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A man is silhouetted against a video screen with a Facebook logo in the central Bosnian town of Zenica, August 14, 2013. (DADO RUVIC/REUTERS)
A man is silhouetted against a video screen with a Facebook logo in the central Bosnian town of Zenica, August 14, 2013. (DADO RUVIC/REUTERS)

Craig and Marc Kielburger

Can we have thoughtful online debates without the trolls? Add to ...

Craig and Marc Kielburger founded Free The Children and Me to We. Their biweekly Brain Storm column taps experts and readers for solutions to social issues.

“Yeah, well you’re a stupidhead!” is the timeless rhetorical tactic used against young playmates when an argument is lost. Most of us develop more sophisticated strategies by adulthood, but the Internet has given new life to slinging mud for a cause.

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Online discussion forums and comment threads have great potential to promote lively, informed debate on the critical issues of our time. But they are frequently overrun by derogatory attacks and hostile, off-topic rants that polarize readers and distract from thoughtful public discourse.

It’s more than just the “trolls” who are enlisted to disparage political or commercial competitors, or to pick apart climate studies and insult researchers online. The national conversation that needs to happen around reconciliation between First Nations and non-aboriginal Canadians has been drowned out online by abusive and racist comments on news articles about the Idle No More movement.

Popular Science recently removed the online comment section from its Web articles, citing concern that “boorish” comments undermine the science by spreading misinformation. Others have banned anonymous participation, and YouTube is reconfiguring to allow users to better moderate comments and bury trolls beneath other comments. Do such restrictions stifle the necessary debate or ensure that genuine contributors are not discouraged from participating? How can we take back our virtual town halls from angry saboteurs?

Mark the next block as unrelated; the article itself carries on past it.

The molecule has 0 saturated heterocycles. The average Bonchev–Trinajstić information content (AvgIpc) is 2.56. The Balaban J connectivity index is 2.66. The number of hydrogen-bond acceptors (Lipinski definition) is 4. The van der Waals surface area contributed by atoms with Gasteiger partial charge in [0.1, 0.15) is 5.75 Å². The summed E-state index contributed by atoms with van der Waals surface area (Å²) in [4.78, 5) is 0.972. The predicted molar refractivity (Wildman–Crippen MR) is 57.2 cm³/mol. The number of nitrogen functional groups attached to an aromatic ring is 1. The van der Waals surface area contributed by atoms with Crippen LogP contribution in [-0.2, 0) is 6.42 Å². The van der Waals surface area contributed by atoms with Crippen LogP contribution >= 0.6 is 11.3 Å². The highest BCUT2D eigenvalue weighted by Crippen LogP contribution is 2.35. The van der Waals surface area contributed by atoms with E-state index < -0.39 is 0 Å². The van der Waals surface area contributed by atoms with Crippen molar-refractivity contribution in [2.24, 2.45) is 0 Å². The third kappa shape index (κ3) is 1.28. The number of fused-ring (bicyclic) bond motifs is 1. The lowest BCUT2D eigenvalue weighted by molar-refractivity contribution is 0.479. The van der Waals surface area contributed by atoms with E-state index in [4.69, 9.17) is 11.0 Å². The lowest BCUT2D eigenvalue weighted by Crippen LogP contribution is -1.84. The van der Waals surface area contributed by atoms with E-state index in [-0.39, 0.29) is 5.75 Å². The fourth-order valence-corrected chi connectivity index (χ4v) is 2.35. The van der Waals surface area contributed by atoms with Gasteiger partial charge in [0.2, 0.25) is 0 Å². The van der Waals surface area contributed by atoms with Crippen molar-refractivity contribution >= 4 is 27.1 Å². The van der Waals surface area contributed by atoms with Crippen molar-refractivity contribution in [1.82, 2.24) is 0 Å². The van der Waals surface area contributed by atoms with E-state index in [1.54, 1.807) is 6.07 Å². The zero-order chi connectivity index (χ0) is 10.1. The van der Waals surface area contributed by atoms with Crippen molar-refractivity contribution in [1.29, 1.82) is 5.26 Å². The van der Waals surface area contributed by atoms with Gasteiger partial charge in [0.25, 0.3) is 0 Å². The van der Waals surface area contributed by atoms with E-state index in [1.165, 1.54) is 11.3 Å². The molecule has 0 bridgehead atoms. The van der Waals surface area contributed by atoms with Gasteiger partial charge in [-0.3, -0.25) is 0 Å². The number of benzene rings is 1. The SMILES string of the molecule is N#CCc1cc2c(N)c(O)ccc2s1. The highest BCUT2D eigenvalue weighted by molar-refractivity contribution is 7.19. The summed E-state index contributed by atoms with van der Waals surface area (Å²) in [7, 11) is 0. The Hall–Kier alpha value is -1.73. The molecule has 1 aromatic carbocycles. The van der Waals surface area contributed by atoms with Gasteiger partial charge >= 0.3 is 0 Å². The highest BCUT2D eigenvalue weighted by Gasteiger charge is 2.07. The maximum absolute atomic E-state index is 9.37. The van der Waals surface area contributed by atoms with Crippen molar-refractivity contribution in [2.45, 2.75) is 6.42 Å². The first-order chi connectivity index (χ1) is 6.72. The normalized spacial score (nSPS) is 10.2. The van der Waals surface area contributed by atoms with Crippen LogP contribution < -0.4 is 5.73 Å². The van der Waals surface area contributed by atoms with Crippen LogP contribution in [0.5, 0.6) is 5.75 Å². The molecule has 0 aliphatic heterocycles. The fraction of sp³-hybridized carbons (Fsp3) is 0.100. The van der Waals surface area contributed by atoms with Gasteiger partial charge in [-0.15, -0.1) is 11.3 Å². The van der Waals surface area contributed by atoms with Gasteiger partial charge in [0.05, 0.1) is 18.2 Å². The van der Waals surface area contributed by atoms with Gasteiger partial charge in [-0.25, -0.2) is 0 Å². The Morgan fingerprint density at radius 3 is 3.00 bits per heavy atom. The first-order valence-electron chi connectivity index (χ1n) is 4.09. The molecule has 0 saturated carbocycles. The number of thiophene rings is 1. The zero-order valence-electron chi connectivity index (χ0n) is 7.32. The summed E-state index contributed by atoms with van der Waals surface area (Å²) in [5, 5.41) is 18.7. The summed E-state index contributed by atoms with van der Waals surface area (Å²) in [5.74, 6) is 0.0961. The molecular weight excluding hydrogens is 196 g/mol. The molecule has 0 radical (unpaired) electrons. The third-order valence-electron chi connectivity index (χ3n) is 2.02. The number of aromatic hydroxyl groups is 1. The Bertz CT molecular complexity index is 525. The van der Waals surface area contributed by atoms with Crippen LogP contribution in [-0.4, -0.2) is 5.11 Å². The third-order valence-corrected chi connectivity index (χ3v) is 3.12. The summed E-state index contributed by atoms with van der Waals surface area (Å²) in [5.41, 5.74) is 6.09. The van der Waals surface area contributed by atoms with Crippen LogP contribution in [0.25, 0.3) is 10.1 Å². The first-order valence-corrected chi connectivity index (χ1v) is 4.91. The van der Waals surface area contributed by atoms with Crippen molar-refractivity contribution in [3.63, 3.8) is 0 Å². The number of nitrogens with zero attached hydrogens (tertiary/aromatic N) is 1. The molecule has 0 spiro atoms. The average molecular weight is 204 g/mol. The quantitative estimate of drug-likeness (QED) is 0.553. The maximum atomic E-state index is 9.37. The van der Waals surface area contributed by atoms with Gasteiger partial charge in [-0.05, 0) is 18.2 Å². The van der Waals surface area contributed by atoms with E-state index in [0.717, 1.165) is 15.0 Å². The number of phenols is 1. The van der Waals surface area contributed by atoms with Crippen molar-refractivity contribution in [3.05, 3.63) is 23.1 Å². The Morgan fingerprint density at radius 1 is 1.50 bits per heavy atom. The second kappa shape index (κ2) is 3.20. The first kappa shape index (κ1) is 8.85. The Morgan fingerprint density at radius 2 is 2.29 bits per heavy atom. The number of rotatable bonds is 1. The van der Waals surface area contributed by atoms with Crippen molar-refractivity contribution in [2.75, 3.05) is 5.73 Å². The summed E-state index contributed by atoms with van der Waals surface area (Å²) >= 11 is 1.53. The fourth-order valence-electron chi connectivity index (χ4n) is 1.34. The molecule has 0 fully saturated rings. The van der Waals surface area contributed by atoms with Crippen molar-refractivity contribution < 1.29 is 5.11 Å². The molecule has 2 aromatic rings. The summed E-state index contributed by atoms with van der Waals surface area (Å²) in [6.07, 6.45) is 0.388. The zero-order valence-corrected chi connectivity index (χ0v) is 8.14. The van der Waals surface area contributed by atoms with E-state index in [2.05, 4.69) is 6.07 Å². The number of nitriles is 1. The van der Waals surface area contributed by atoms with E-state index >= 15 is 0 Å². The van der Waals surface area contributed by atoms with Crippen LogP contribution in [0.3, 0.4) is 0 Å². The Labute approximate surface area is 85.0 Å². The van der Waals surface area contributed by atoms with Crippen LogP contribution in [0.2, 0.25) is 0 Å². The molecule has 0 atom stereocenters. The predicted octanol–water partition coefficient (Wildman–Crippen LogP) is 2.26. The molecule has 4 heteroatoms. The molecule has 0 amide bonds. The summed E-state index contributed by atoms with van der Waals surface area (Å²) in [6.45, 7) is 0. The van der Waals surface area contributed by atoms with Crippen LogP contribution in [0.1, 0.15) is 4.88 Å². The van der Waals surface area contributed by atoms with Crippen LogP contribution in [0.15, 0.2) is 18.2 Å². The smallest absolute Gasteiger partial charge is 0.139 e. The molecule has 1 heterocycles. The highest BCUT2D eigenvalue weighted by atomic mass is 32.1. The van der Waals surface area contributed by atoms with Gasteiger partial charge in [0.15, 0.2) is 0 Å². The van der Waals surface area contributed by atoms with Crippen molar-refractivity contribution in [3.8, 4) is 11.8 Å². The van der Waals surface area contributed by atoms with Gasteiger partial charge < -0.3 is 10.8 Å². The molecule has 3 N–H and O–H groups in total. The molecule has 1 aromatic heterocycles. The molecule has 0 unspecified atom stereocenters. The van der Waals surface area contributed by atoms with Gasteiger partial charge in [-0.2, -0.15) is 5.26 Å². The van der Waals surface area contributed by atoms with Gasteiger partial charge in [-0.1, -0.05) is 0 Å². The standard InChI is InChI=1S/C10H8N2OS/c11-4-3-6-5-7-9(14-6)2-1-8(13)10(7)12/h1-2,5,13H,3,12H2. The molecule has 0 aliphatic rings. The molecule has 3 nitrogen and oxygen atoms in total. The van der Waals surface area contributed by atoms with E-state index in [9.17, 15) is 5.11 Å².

This week’s question: How can we, as writers and readers, encourage constructive online discussion engaging a diversity of opinions, while simultaneously discouraging uncivil comments?

THE EXPERTS:

Shaheen Shariff, professor of education and digital citizenship at McGill University in Montreal

“Fostering empathy is the biggest challenge of a digital age. Remember the human at the receiving end of impulsive insults before you tweet, post, text or e-mail your frustrations, sarcasm or jokes. Model this for your children. If we could get everyone to stop and think before they post we might begin the journey towards socially responsible digital citizenship.”

Walter Schwabe, chief evolution officer of fusedlogic inc. in Edmonton

“Intense monitoring of comment sections is warranted. If we could voice our differing opinions with respect, all would be fine. Unfortunately, human nature will rule the day, and I fear only extreme measures will yield any substantive change.”

Marie-Claire Shanahan, research chair in science education and public engagement at the University of Calgary

“Pay attention to the comment sections when deciding where to spend your time and subscription money. If there is a moderation policy and you can see the authors or editors interacting in the comments, you will usually find thoughtful conversations to be part of. You’ll also be supporting those working to build places for constructive public conversations.”

Audra Williams, strategist at Townhall Communcations in Toronto

“Online anonymity can be life-saving in some situations: a queer kid who doesn’t feel safe coming out to their parents, or someone who is looking for support in leaving an abusive partner. [Conversely], I’m sure most people have seen a conversation on Facebook (where most people use their real name), turn heartbreakingly vicious.”

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